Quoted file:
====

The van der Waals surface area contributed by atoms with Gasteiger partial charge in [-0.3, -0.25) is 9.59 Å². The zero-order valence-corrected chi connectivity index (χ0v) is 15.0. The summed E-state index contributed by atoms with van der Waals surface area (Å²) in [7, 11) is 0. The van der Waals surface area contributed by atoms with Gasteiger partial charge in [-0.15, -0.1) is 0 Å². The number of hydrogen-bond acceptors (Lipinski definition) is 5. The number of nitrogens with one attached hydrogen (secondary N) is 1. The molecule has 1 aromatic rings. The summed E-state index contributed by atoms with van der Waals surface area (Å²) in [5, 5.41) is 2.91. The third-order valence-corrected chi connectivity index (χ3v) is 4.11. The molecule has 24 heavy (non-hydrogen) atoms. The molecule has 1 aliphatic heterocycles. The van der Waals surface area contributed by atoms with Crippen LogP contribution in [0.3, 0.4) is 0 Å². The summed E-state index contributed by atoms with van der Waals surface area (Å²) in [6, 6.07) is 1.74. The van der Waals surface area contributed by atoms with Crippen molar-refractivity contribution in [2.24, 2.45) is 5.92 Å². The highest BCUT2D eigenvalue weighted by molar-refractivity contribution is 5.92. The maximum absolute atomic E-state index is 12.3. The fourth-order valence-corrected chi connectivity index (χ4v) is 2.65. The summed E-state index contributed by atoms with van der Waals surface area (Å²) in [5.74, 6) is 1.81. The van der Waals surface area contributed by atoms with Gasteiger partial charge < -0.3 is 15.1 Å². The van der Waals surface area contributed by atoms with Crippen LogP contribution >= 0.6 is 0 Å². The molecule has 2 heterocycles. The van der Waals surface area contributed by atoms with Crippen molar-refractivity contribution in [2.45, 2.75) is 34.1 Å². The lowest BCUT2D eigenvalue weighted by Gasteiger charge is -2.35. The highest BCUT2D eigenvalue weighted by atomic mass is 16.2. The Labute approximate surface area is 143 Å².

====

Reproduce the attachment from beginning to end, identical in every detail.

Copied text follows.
The van der Waals surface area contributed by atoms with Gasteiger partial charge in [-0.3, -0.25) is 9.59 Å². The zero-order valence-corrected chi connectivity index (χ0v) is 15.0. The summed E-state index contributed by atoms with van der Waals surface area (Å²) in [7, 11) is 0. The van der Waals surface area contributed by atoms with Gasteiger partial charge in [-0.15, -0.1) is 0 Å². The number of hydrogen-bond acceptors (Lipinski definition) is 5. The number of nitrogens with one attached hydrogen (secondary N) is 1. The molecule has 1 aromatic rings. The summed E-state index contributed by atoms with van der Waals surface area (Å²) in [5, 5.41) is 2.91. The third-order valence-corrected chi connectivity index (χ3v) is 4.11. The molecule has 24 heavy (non-hydrogen) atoms. The molecule has 1 aliphatic heterocycles. The van der Waals surface area contributed by atoms with Crippen LogP contribution in [0.3, 0.4) is 0 Å². The summed E-state index contributed by atoms with van der Waals surface area (Å²) in [6, 6.07) is 1.74. The van der Waals surface area contributed by atoms with Crippen molar-refractivity contribution in [2.24, 2.45) is 5.92 Å². The highest BCUT2D eigenvalue weighted by molar-refractivity contribution is 5.92. The maximum absolute atomic E-state index is 12.3. The fourth-order valence-corrected chi connectivity index (χ4v) is 2.65. The summed E-state index contributed by atoms with van der Waals surface area (Å²) in [5.74, 6) is 1.81. The van der Waals surface area contributed by atoms with Gasteiger partial charge < -0.3 is 15.1 Å². The van der Waals surface area contributed by atoms with Crippen LogP contribution >= 0.6 is 0 Å². The molecule has 2 heterocycles. The van der Waals surface area contributed by atoms with Crippen molar-refractivity contribution in [2.45, 2.75) is 34.1 Å². The lowest BCUT2D eigenvalue weighted by Gasteiger charge is -2.35. The highest BCUT2D eigenvalue weighted by atomic mass is 16.2. The Labute approximate surface area is 143 Å².